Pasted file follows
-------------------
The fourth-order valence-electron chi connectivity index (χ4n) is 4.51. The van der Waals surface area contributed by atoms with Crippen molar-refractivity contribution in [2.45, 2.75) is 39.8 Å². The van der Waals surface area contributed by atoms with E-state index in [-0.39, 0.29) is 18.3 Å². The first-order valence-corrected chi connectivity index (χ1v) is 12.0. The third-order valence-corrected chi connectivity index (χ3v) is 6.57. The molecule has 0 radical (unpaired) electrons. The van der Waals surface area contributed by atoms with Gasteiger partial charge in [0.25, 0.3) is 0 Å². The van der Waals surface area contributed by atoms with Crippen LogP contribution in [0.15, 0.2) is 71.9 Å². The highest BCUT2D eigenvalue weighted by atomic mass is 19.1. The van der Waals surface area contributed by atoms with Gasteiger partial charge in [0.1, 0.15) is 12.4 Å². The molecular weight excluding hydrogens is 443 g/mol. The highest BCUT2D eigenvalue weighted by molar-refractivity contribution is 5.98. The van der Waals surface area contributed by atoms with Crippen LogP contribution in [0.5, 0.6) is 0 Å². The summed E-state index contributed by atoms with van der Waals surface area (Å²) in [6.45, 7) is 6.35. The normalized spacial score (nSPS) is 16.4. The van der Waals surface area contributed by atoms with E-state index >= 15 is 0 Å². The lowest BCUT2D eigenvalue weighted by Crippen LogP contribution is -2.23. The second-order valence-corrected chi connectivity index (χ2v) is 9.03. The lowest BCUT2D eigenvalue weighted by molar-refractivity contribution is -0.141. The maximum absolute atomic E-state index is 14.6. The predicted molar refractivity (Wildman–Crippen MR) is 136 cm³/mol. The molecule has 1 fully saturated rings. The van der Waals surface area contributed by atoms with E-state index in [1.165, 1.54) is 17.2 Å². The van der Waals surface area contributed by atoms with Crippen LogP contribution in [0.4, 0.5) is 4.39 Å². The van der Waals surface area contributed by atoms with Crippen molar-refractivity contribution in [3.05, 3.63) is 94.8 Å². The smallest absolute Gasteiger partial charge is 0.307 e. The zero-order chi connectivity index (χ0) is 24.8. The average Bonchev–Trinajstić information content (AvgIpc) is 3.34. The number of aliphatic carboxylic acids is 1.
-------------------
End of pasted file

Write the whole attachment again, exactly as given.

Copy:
The fourth-order valence-electron chi connectivity index (χ4n) is 4.51. The van der Waals surface area contributed by atoms with Crippen molar-refractivity contribution in [2.45, 2.75) is 39.8 Å². The van der Waals surface area contributed by atoms with E-state index in [-0.39, 0.29) is 18.3 Å². The first-order valence-corrected chi connectivity index (χ1v) is 12.0. The third-order valence-corrected chi connectivity index (χ3v) is 6.57. The molecule has 0 radical (unpaired) electrons. The van der Waals surface area contributed by atoms with Gasteiger partial charge in [0.25, 0.3) is 0 Å². The van der Waals surface area contributed by atoms with Crippen LogP contribution in [0.15, 0.2) is 71.9 Å². The highest BCUT2D eigenvalue weighted by atomic mass is 19.1. The van der Waals surface area contributed by atoms with Gasteiger partial charge in [0.1, 0.15) is 12.4 Å². The molecular weight excluding hydrogens is 443 g/mol. The highest BCUT2D eigenvalue weighted by molar-refractivity contribution is 5.98. The van der Waals surface area contributed by atoms with Crippen LogP contribution in [0.5, 0.6) is 0 Å². The summed E-state index contributed by atoms with van der Waals surface area (Å²) in [6.45, 7) is 6.35. The normalized spacial score (nSPS) is 16.4. The van der Waals surface area contributed by atoms with E-state index >= 15 is 0 Å². The lowest BCUT2D eigenvalue weighted by Crippen LogP contribution is -2.23. The second-order valence-corrected chi connectivity index (χ2v) is 9.03. The lowest BCUT2D eigenvalue weighted by molar-refractivity contribution is -0.141. The maximum absolute atomic E-state index is 14.6. The predicted molar refractivity (Wildman–Crippen MR) is 136 cm³/mol. The molecule has 1 fully saturated rings. The van der Waals surface area contributed by atoms with E-state index in [1.165, 1.54) is 17.2 Å². The van der Waals surface area contributed by atoms with Crippen LogP contribution in [0.4, 0.5) is 4.39 Å². The van der Waals surface area contributed by atoms with Crippen molar-refractivity contribution in [3.05, 3.63) is 94.8 Å². The smallest absolute Gasteiger partial charge is 0.307 e. The zero-order chi connectivity index (χ0) is 24.8. The average Bonchev–Trinajstić information content (AvgIpc) is 3.34. The number of aliphatic carboxylic acids is 1.